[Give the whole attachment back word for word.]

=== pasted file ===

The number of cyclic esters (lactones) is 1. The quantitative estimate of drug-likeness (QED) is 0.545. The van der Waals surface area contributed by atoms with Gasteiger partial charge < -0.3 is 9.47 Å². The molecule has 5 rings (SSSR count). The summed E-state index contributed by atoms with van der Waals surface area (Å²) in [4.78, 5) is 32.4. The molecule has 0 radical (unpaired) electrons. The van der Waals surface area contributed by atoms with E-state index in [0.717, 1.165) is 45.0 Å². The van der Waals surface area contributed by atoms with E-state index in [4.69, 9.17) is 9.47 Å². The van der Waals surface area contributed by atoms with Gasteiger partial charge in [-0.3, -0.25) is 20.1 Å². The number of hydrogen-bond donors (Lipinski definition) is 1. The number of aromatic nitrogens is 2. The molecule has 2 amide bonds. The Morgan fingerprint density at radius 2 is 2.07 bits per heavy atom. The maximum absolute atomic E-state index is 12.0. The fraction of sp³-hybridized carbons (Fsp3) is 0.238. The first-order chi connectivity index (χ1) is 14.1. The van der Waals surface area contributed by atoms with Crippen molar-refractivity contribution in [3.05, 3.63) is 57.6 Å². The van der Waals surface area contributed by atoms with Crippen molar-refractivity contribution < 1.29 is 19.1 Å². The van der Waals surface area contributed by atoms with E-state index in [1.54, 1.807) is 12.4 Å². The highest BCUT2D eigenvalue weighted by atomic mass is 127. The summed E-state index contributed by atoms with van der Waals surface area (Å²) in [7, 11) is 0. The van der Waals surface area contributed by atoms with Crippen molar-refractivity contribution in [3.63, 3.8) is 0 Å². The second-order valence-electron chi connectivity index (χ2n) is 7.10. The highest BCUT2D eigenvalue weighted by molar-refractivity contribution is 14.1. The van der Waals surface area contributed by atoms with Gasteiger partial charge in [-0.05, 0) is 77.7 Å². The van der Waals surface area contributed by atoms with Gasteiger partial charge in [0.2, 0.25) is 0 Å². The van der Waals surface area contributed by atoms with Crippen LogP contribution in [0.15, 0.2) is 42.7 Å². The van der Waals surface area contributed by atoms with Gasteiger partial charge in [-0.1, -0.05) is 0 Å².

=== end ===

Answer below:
The number of cyclic esters (lactones) is 1. The quantitative estimate of drug-likeness (QED) is 0.545. The van der Waals surface area contributed by atoms with Gasteiger partial charge < -0.3 is 9.47 Å². The molecule has 5 rings (SSSR count). The summed E-state index contributed by atoms with van der Waals surface area (Å²) in [4.78, 5) is 32.4. The molecule has 0 radical (unpaired) electrons. The van der Waals surface area contributed by atoms with E-state index in [0.717, 1.165) is 45.0 Å². The van der Waals surface area contributed by atoms with E-state index in [4.69, 9.17) is 9.47 Å². The van der Waals surface area contributed by atoms with Gasteiger partial charge in [-0.3, -0.25) is 20.1 Å². The number of hydrogen-bond donors (Lipinski definition) is 1. The number of aromatic nitrogens is 2. The molecule has 2 amide bonds. The Morgan fingerprint density at radius 2 is 2.07 bits per heavy atom. The maximum absolute atomic E-state index is 12.0. The fraction of sp³-hybridized carbons (Fsp3) is 0.238. The first-order chi connectivity index (χ1) is 14.1. The van der Waals surface area contributed by atoms with Crippen molar-refractivity contribution in [3.05, 3.63) is 57.6 Å². The van der Waals surface area contributed by atoms with Crippen molar-refractivity contribution < 1.29 is 19.1 Å². The van der Waals surface area contributed by atoms with E-state index in [1.54, 1.807) is 12.4 Å². The highest BCUT2D eigenvalue weighted by atomic mass is 127. The summed E-state index contributed by atoms with van der Waals surface area (Å²) in [7, 11) is 0. The van der Waals surface area contributed by atoms with Crippen molar-refractivity contribution in [3.63, 3.8) is 0 Å². The second-order valence-electron chi connectivity index (χ2n) is 7.10. The highest BCUT2D eigenvalue weighted by molar-refractivity contribution is 14.1. The van der Waals surface area contributed by atoms with Gasteiger partial charge in [-0.05, 0) is 77.7 Å². The van der Waals surface area contributed by atoms with Gasteiger partial charge in [0.2, 0.25) is 0 Å². The van der Waals surface area contributed by atoms with Crippen LogP contribution in [0.15, 0.2) is 42.7 Å². The van der Waals surface area contributed by atoms with Gasteiger partial charge in [-0.1, -0.05) is 0 Å².